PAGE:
Lowrie making up for lost time
ANAHEIM, Calif. — Jed Lowrie was activated off the disabled list last July 21 with little fanfare and few expectations.
Once considered the Red Sox’ best shortstop prospect, Lowrie missed nearly the entire 2009 season with a lingering wrist injury, then contracted mononucleosis in spring training, putting him on the shelf for the first three months of 2010.
As he fought to return to health, the organization moved on. Jose Iglesias, a defensive wizard from Cuba, was signed to an $8.25 million deal in 2009. Then veteran Marco Scutaro was signed to fill the position until Iglesias was deemed ready.
Lowrie wasn’t forgotten, but he had been pushed to the side.
“That’s what happens in baseball,’’ Lowrie said. “I wasn’t surprised. I had to prove myself.’’
It started right away, as Lowrie had a hit, walked twice, and drove in a run in his first game back last season. He has not stopped since.
Lowrie has hit .319 since his return, with a .399 on-base percentage and a .567 slugging percentage before last night’s 4-2 victory in 11 innings over the Angels. Lowrie went 1 for 5 with a sacrifice fly in the 11th.
Among players with at least 200 plate appearances since the start of last season, Lowrie is ninth with a .966 OPS.
The players ahead of him are a collection of stars: Miguel Cabrera, Joey Votto, Josh Hamilton, Jose Bautista, Albert Pujols, Troy Tulowitzki, Justin Morneau, and Jim Thome. Tulowitzki is the only other shortstop.
Lowrie, who hit sixth last night, has hit .462 with three homers and 11 RBIs this season. He arrived here with 17 hits in his last 32 at-bats, with five extra-base hits. The surge has sent Scutaro to the bench.
“It’s a nice hot streak,’’ Lowrie said.
It’s not entirely a surprise. Lowrie was the 45th overall pick in the 2005 draft and won the Pac-10 Triple Crown as a sophomore at Stanford. But after two rocky seasons, he came to spring training this year in a reserve role.
“We think a lot of this kid,’’ said manager Terry Francona. “We’d be crazy not to. But to say he’s going to be the shortstop coming into camp, with all he’s been through, I don’t know if that would have made a whole lot of sense.’’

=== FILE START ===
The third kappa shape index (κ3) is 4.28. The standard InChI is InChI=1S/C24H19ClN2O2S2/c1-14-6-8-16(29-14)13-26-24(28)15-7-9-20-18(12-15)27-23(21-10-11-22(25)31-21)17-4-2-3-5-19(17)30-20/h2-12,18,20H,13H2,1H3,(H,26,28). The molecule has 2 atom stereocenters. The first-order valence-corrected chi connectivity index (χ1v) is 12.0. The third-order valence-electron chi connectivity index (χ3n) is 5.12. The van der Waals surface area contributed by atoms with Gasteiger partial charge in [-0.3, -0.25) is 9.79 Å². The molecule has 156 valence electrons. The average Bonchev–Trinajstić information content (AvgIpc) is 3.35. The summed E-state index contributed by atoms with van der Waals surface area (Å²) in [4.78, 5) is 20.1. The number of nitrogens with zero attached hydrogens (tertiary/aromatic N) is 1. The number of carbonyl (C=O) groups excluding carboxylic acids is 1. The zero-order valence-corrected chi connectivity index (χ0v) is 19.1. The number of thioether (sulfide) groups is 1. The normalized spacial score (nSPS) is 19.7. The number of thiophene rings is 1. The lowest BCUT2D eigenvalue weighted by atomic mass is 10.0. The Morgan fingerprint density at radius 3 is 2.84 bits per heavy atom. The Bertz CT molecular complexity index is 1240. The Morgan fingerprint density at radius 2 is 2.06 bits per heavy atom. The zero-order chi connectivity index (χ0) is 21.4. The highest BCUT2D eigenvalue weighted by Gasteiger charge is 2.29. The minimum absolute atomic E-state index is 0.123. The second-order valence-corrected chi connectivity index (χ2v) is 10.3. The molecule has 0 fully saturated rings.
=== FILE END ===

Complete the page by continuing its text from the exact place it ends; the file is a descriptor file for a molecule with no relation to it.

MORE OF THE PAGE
Lowrie hit .216 in spring training without a home run. But he established habits that have served him well since.
“I’m preparing myself every day,’’ he said. “That preparation is carrying over to the game right now. It’s not like I’m eating the same thing at night.
“It’s the same outline, so to speak. If there is something in particular I need to work on, I add that.’’
Lowrie has made two errors at shortstop in 54 innings but has handled the position adequately, according to Francona.
Kalish injured Ryan Kalish, the team’s top outfield prospect, injured his left shoulder making a diving catch in the second inning of Pawtucket’s game yesterday.
Kalish was in a sling after the game. Assistant general manager Ben Cherington said he would be examined in Boston today but the initial diagnosis was that he did not dislocate the joint.
Kalish, 23, hit .252 with 4 homers and 24 RBIs in 53 games for the Sox last season.
A wild idea Commissioner Bud Selig said yesterday that baseball could add a second wild-card team in each league as early as next season.
“I would say we’re moving to expanding the playoffs, but there’s a myriad of details to work out,’’ Selig said at his annual meeting with the Associated Press Sports Editors. “Ten is a fair number.’’
The plan would be for the two wild-card teams to play off for the right to advance to the next round.
Aceves heads down With righthanded reliever Matt Albers coming off the disabled list, righthander Alfredo Aceves was optioned back to Pawtucket. Aceves, who allowed two earned runs on five hits over eight innings in six relief appearances, will join the rotation there.